MIDP, designed for mobile phones, includes a GUI, an API for data storage and even (in MIDP 2.0) a basic 2D gaming API. Applications here are called MIDlets. MIDP pretty much became an industry standard for mobile phones.
Java ME spawned an open source implementation, Mika VM, which contains the class libraries for implementing the Connected Device Configuration.
JME was the undisputed king of mobile platforms, it’s used in the Bada and Symbian operating systems and implementation existed for Windows CE, Windows Mobile and Android.
As mentioned earlier, Symbian grew out of the Psion EPOC operating system. Originally developed by Symbian Ltd – a joint venture of Psion, Ericsson, Motorola and Nokia – the operating system was almost ubiquitous. In 2009 250 million devices were running Symbian.
It was Nokia that really drove the development of Symbian OS. The S60 platform was used on nearly all Nokia handsets as well as some Samsung and LG ones. The use of different, fragmented platforms (Sony Ericsson and Motorola used UIQ and there was MOAP(S) for NTT DoCoMo), each with its own API, meant that there were a variety of deployment techniques and no standard market place for apps.
The incompatibility of apps across platforms and the failure to fully move to open source (several key components were licensed from third parties) are probably what sounded the death-knell for Symbian. There were also problems with malware, a browser which didn’t support multiple windows or compress pages and a nightmare process for typing in non-Latin text.
A market share of 37.6% in 2010 had dropped to 4.4% in 2012 after Nokia jumped ship for the Windows Phone platform and other OEMs gathered beneath the banner of Android with its single, unified market place for apps.
The last Symbian smartphone, the Nokia 808 PureView ran the Nokia Belle update which used C++. It was an award winning phone (chiefly because of its 41 megapixel camera) but wasn’t enough to prolong Nokia’s heyday.
Symbian, once the largest codebase ever moved to Open Source, is now licence-only and Nokia’s development of the OS has been outsourced to Accenture.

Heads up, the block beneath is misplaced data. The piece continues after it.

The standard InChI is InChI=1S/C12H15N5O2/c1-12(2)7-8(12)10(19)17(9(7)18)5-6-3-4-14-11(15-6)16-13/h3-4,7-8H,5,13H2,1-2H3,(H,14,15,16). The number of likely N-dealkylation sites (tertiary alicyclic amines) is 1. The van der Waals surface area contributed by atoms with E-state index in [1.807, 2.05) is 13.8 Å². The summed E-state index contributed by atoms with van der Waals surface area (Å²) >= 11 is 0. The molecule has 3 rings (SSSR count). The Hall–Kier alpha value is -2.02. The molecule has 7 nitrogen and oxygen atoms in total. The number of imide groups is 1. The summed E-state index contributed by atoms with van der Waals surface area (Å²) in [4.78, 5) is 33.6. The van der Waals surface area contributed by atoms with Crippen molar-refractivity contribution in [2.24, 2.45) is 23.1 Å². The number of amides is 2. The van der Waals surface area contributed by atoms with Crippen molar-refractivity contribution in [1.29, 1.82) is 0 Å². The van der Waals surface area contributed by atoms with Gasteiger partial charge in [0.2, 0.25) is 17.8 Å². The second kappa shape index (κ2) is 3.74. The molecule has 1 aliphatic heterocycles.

What was new: In 2007, Steve Jobs introduced the iPhone and iPhone OS 1 along with it. During the press conference, Jobs referred to the operating system as OS X because it shared a similar Unix core compared to the full-fledged desktop version of the operating system. When Apple launched the iPhone SDK one year later, the name changed to iPhone OS.
Why it was important: The first iPhone is one of the most important gadgets of all time. It took ideas from within the budding mobile industry and made them more people-friendly. The candy bar-sized display defines smartphone design to this day (sorry BlackBerry). It also created the basic “SpringBoard” app—a grid of apps on a screen—that hasn’t changed much in nine years.
Sure, iPhone OS introduced multi-touch and the general underpinnings of Apple’s ideas for mobile computing, but the operating system’s greatest triumph was selling the idea that an iPod, camera, phone, and internet machine could really be packed into one device that fits inside your pocket—and that’d you’d actually want to use it.
What was new: On July 11, 2008, Apple dramatically expanded the capabilities of its mobile operating system with iPhone OS 2. The new version added third-party apps (in what is now known as the App Store) and location services through the newly added GPS unit on the iPhone 3G. Apple also introduced its MobileMe cloud software, but the idea never quite took off.